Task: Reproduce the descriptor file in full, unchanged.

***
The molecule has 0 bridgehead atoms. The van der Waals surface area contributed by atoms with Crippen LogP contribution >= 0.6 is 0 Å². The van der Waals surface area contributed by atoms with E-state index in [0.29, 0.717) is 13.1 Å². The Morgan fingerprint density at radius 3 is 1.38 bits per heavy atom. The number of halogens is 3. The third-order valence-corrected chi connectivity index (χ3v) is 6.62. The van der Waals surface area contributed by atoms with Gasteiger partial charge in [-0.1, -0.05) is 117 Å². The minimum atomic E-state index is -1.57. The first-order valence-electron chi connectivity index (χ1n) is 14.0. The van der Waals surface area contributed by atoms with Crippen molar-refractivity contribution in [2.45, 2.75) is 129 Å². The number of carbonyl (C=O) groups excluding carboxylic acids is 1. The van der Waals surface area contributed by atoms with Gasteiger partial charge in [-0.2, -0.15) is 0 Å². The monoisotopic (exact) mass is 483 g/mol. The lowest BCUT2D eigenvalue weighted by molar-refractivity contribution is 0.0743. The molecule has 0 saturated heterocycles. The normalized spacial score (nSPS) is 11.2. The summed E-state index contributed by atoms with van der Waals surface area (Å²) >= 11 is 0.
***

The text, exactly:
The molecule has 0 bridgehead atoms. The van der Waals surface area contributed by atoms with Crippen LogP contribution >= 0.6 is 0 Å². The van der Waals surface area contributed by atoms with E-state index in [0.29, 0.717) is 13.1 Å². The Morgan fingerprint density at radius 3 is 1.38 bits per heavy atom. The number of halogens is 3. The third-order valence-corrected chi connectivity index (χ3v) is 6.62. The van der Waals surface area contributed by atoms with Gasteiger partial charge in [-0.1, -0.05) is 117 Å². The minimum atomic E-state index is -1.57. The first-order valence-electron chi connectivity index (χ1n) is 14.0. The van der Waals surface area contributed by atoms with Crippen molar-refractivity contribution in [2.45, 2.75) is 129 Å². The number of carbonyl (C=O) groups excluding carboxylic acids is 1. The van der Waals surface area contributed by atoms with Gasteiger partial charge in [-0.2, -0.15) is 0 Å². The monoisotopic (exact) mass is 483 g/mol. The lowest BCUT2D eigenvalue weighted by molar-refractivity contribution is 0.0743. The molecule has 0 saturated heterocycles. The normalized spacial score (nSPS) is 11.2. The summed E-state index contributed by atoms with van der Waals surface area (Å²) >= 11 is 0.